Gabriel Garcia Marquez

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Gabriel García Márquez
Gabogarciamarquez1.png
García Márquez signing a copy of One Hundred Years of Solitude in Havana, Cuba.
Kaam novelist, short-story writer, and journalist.
Nationality Colombia
Literary movement Magical Realism
Signature GabrielGarciaMarquezAutograph.jpg
This person is a Nobel prize winner

Gabriel José de la Concordia García Márquez, jiske Gabo ke naam se bhi jaana jaawe hae, (6 March, 1927[1] Aracataca, Colombia - 17 April, 2014,[2] Mexico City, Mexico) ke ek novelist, short-story writer, aur journalist hae jon ki 1982 me Nobel Prize jiitis rahaa.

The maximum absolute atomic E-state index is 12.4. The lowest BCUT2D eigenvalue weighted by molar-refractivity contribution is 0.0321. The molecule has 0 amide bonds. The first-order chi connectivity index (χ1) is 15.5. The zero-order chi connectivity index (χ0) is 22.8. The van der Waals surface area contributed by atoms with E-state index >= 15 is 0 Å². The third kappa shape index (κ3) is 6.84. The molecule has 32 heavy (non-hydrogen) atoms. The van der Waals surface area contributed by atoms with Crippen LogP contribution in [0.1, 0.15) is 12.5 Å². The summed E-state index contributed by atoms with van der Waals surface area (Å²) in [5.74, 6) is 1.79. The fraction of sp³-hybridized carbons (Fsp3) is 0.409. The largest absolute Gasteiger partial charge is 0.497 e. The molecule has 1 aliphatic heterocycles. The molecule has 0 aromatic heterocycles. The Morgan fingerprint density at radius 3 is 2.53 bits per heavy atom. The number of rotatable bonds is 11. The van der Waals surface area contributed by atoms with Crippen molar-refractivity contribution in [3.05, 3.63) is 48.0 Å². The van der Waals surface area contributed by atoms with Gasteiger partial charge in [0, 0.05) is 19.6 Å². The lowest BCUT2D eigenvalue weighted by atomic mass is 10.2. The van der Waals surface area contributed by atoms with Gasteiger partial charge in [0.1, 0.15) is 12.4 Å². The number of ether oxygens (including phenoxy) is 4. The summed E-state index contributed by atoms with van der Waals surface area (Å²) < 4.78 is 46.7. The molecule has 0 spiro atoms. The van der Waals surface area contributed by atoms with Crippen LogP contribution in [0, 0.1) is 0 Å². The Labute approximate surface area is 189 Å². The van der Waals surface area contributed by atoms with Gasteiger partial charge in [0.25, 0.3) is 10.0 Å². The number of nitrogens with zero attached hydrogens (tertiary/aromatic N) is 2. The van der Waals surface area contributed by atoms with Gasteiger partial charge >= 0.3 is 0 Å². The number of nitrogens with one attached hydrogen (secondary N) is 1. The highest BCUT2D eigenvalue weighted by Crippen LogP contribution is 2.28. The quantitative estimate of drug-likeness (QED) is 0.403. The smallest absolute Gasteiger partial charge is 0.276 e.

Jawani ke din[badlo | edit source]

Billboard of Gabriel García Márquez in Aracataca. Isme likha hae: "I feel Latin American from whatever country, but I have never renounced the nostalgia of my homeland: Aracataca, to which I returned one day and discovered that between reality and nostalgia was the raw material for my work". —Gabriel García Márquez

Gabriel García Márquez ke janam 6 March 1927 ke Aracataca, Colombia me bhais rahaa. Uske oitaji ke naam, Gabriel Eligio García aur maiya ke naam Luisa Santiaga Márquez rahaa.[3][4] García Márquez ke janam ke kuchh din baad, uske pitaji ek pharmacist ban gais. January 1929 me uske mai-baap Baranquilla chal diin[5][6] jab ki García Marquez Aracataca me rahe gae. Marquez ke uske maternal grandparents, Doña Tranquilina Iguarán aur Colonel Nicolás Ricardo Márquez Mejía paal ke barra karin.[5][7] Jab uu aath saal ke rahaa, tab uske naana mar gais aur uu aapan mai-baap ke ghar Barranquilla me jaae ke rahe lagaa.[8][9]